For compression, it's less critical because service is degraded, not
denied, but I'd still think -M max would be the better default. I can
always put "export XZ_OPT=-3" in /etc/profile.d/ or wherever
it belongs on the OS of the day.

I still think utilities and applications should /not/ impose
arbitrarily lower limits by default though.

I see that a feature to limit memory for compression or decompression
can be useful, particularly if I compress for other systems (think
compressing on my workstation for an embedded system).

I propose to put the essence of this discussion into the manpage and
have the memory limiter warnings point to the --memory option in the
manpage as a usability improvement.

> Would you find no limit OK after xz allocated and used 1 GiB of memory
> without a warning after you tried to decompress a relatively big file
> you just downloaded on a slightly older system with 512 MiB RAM? I guess
  Yes, I absolutely want that.

> if it is a critical file decompressed by a critical script, you don't
> mind it swapping a couple of hours, because you just want it done no
> matter how long it takes. But in normal command line use some people
> would prefer to get an error first so that it is possible to consider
> e.g. using another system to do the decompression (possibly
> recompressing with lower settings or with another tool) instead of just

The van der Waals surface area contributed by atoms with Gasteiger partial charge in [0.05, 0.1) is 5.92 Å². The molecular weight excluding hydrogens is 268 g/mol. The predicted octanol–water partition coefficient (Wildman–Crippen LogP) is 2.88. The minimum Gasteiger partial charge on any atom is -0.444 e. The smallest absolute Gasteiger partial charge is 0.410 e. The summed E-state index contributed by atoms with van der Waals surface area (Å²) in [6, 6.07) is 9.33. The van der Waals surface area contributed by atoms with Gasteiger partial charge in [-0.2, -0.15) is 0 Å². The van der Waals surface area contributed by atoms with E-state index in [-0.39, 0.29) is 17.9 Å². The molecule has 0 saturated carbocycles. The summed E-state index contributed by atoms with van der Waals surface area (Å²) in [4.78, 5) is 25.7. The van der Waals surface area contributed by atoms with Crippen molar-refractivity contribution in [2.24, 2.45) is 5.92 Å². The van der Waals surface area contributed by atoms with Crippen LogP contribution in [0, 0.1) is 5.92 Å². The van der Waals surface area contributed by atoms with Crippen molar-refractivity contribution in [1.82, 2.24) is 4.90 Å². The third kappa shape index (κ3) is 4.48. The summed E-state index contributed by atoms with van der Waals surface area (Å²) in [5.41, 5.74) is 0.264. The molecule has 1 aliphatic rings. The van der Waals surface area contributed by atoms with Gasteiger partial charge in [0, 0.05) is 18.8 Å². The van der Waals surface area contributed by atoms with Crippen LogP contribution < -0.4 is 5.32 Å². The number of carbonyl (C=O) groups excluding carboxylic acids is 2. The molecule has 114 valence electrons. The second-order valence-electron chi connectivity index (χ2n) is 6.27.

> overriding the limit.
  They can use ulimit(1) -- or whatever their favourite login shell
offers -- to set soft memory limits.
Use the system facilities, but don't duplicate the standard operating
system knobs in applications.

> One possibility could be to make the limit for decompression e.g. max(80
> MiB, 40 % of RAM), since all typical files will decompress with 80 MiB
> (you need to use advanced options to create files needing more). That
> way also systems with less than 128 MiB RAM would decompress all typical
> files by default, possibly slowly with heavy swapping, and systems with
> more RAM would be protected from unexpected memory usage of very rarely
> occurring .xz files.

You're overcomplicating matters, and that's giving you headaches:

> Determining a good limit has been quite a bit of a problem for me.
> Obviously a DoS protection mechanism shouldn't be a DoS itself.

You are facing those difficulties because you are mixing up the
machinery (the --memory feature per se - which does not belong in the
application because the OS already has it) with the rules/policies
(such as the default setting for memory).

You are overcomplicating matters with trying to be smart.

> Disabling the limiter completely by default doesn't seem like an option,
> because it would only change who will be annoyed. Comments are very
> welcome. Thanks.

It is a necessity to change it. Applications do not have the freedom
to decide if they are in the mood to accept or refuce a crucial operation.
If I tell my Unix utility to decompress, I expect it to do exactly
that. If I want it to ask questions, I add --interactive on the
command line.

Feel free to pop up a million of obnoxious "do you really want"
requestors in your MS Windows GUI application, but xz is for Unix, and
it should behave the Unix way: do what you're told to, and try as hard
as you can. Don't

I find xz a very useful tool, but the -M default of "if this, 40%, of
that, 80%, or if foo, then X MB" for decompression is a major glitch
and should be remedied and changed for -M max at least for decompression.

Best regards

Matthias Andree (ports/ committer)